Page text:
I burn. Every pore, every muscle, every joint. Inside, as well, in my heart, where shame burns as surely as my tired legs do, for sharing this, this most embarrassing of moments.
As I have been wont to do this past week, unhappy and unwilling to cook for myself, I have been walking down to Holland Village for dinner, sampling the local restaurants. Tonight was the same, as I have been trying to acclimate myself to the walk down as the sun sets. The walk to Holland has been a bit frustrating. It starts out pleasant and cool, a gentle breeze usually kicks up along Jalan Kuning1“Jalan” is Malay for “road”, so Kuning Road. It is often abbreviated Jln, which I will do often. and I wonder why I dislike the climate so. By the time I approach Holland Ave, the main road through the Village, though, I begin to sweat a bit. The breeze dies down, and the urban heat rises. At some point, I’m sure this will stop to bother me as much as it does, but my thoughts turn to fans and air movement as I close in the eateries and the food centre where the hawkers tout2but not really, touting is actually a no-no their scrumptious creations.
I settled on an inside location today, and tried Indian, as I continued to sweat – it probably didn’t help that I ordered chicken masala, though I did ask the waiter to tell the chef to take it easy on poor little old me. Still, it was good food and I left satisfied, though sweaty, and started the trek back up the hill.
That same breeze never seems to be hanging around Jln Kuning on the way back up. But no matter, I was in the mood to sweat for once, and I kept up my pace, eager to get back to the apartment, maybe take a dip in the pool after. I climbed the stairs up to the park behind Parvis, squeezing myself against the rail to allow a couple with their stroller through the narrow causeway, laughing that I can only get so skinny. I approached the gate to Parvis, took out my wallet and tapped it against the sensor that allows only Parvis residents in, and…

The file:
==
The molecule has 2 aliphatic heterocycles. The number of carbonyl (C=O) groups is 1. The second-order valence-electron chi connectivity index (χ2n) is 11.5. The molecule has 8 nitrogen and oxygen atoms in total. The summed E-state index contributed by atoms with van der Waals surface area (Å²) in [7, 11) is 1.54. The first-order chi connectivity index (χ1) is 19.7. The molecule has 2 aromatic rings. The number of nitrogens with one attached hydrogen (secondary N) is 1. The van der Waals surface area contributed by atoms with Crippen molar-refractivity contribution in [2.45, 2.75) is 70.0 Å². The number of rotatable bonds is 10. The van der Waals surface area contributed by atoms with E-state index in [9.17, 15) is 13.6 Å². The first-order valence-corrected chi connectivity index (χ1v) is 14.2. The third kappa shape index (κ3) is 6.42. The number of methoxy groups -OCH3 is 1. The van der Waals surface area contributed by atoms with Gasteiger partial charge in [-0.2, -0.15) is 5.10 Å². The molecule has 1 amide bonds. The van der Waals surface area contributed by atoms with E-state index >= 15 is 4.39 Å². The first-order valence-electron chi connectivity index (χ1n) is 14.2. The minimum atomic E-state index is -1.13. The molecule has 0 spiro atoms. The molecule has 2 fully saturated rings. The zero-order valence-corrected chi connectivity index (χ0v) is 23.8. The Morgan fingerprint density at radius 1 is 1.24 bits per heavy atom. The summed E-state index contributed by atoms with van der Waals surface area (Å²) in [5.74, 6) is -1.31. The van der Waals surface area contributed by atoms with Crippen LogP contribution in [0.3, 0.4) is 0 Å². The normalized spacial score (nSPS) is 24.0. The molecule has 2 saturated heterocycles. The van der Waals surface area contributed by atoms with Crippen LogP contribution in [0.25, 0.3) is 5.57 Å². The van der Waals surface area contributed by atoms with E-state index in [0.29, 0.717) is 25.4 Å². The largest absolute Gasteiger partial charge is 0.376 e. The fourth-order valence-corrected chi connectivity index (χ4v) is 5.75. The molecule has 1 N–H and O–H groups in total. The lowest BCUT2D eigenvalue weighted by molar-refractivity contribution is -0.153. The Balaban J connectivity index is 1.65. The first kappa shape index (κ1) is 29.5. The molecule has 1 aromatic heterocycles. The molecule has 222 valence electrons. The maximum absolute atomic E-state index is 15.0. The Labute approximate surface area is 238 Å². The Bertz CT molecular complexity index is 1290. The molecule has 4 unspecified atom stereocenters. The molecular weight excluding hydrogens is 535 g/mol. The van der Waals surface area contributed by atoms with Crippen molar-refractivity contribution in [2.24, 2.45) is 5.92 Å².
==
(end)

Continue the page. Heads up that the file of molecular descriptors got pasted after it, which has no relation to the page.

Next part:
… nothing. I tapped the other side. I thought that it must be particularly sensitive today, so I opened my wallet.
No access card.
No way into the grounds. No way into the lobby, and most importantly – no way into the unit. I do have keys for the “front door” though technically, it’s the back door, from the service lift. The main lift from the air conditioned lobby goes right into the unit, and it will not allow you to push a unit number if you don’t tap in.
In short, I had locked myself out of the unit.
Panic set in, but I quickly found someone who could at least let me into Parvis. Now drenched with sweat, I double timed it to the management office, but of course they were closed. At least the number for security was posted, so I called that, panic now rising, and explained the situation. The heavily Indian-accented guard explained to me3several times because I am foreigner and don’t fully understand the combination of accents and the Queen’s Own English. that I had two options – he could call the locksmith at $130 to open the door, or call the lift operator for $50 to let me into the unit.
Well, of course, I chose option 2. Wouldn’t you?
Security opened the lobby entrance for me remotely. My upstairs neighbor came in, amused but a bit worried at my disheveled and frantic appearance. Her and her husband had moved in not long before I had so she could understand the horror and panic. She wished me well, but there was nothing she could do – she could only allow me into her unit, not mine.